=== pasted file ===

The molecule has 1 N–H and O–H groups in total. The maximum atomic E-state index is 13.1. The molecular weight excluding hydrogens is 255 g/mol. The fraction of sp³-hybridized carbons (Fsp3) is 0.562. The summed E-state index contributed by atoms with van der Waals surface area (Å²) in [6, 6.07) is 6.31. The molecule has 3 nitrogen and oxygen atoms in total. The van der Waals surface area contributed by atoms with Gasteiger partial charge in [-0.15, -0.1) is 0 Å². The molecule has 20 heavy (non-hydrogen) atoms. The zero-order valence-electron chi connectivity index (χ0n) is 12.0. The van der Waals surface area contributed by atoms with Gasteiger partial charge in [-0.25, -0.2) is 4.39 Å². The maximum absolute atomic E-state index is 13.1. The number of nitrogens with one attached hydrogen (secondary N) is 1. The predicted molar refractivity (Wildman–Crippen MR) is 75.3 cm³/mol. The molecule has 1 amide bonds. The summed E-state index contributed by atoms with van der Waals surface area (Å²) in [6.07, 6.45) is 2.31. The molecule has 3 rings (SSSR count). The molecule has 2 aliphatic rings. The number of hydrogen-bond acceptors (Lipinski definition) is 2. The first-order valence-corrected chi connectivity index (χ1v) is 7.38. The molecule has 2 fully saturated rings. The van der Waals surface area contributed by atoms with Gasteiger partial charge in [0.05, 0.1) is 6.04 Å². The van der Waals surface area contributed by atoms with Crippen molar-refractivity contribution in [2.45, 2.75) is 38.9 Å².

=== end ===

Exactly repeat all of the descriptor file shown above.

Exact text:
The molecule has 1 N–H and O–H groups in total. The maximum atomic E-state index is 13.1. The molecular weight excluding hydrogens is 255 g/mol. The fraction of sp³-hybridized carbons (Fsp3) is 0.562. The summed E-state index contributed by atoms with van der Waals surface area (Å²) in [6, 6.07) is 6.31. The molecule has 3 nitrogen and oxygen atoms in total. The van der Waals surface area contributed by atoms with Gasteiger partial charge in [-0.15, -0.1) is 0 Å². The molecule has 20 heavy (non-hydrogen) atoms. The zero-order valence-electron chi connectivity index (χ0n) is 12.0. The van der Waals surface area contributed by atoms with Gasteiger partial charge in [-0.25, -0.2) is 4.39 Å². The maximum absolute atomic E-state index is 13.1. The number of nitrogens with one attached hydrogen (secondary N) is 1. The predicted molar refractivity (Wildman–Crippen MR) is 75.3 cm³/mol. The molecule has 1 amide bonds. The summed E-state index contributed by atoms with van der Waals surface area (Å²) in [6.07, 6.45) is 2.31. The molecule has 3 rings (SSSR count). The molecule has 2 aliphatic rings. The number of hydrogen-bond acceptors (Lipinski definition) is 2. The first-order valence-corrected chi connectivity index (χ1v) is 7.38. The molecule has 2 fully saturated rings. The van der Waals surface area contributed by atoms with Gasteiger partial charge in [0.05, 0.1) is 6.04 Å². The van der Waals surface area contributed by atoms with Crippen molar-refractivity contribution in [2.45, 2.75) is 38.9 Å².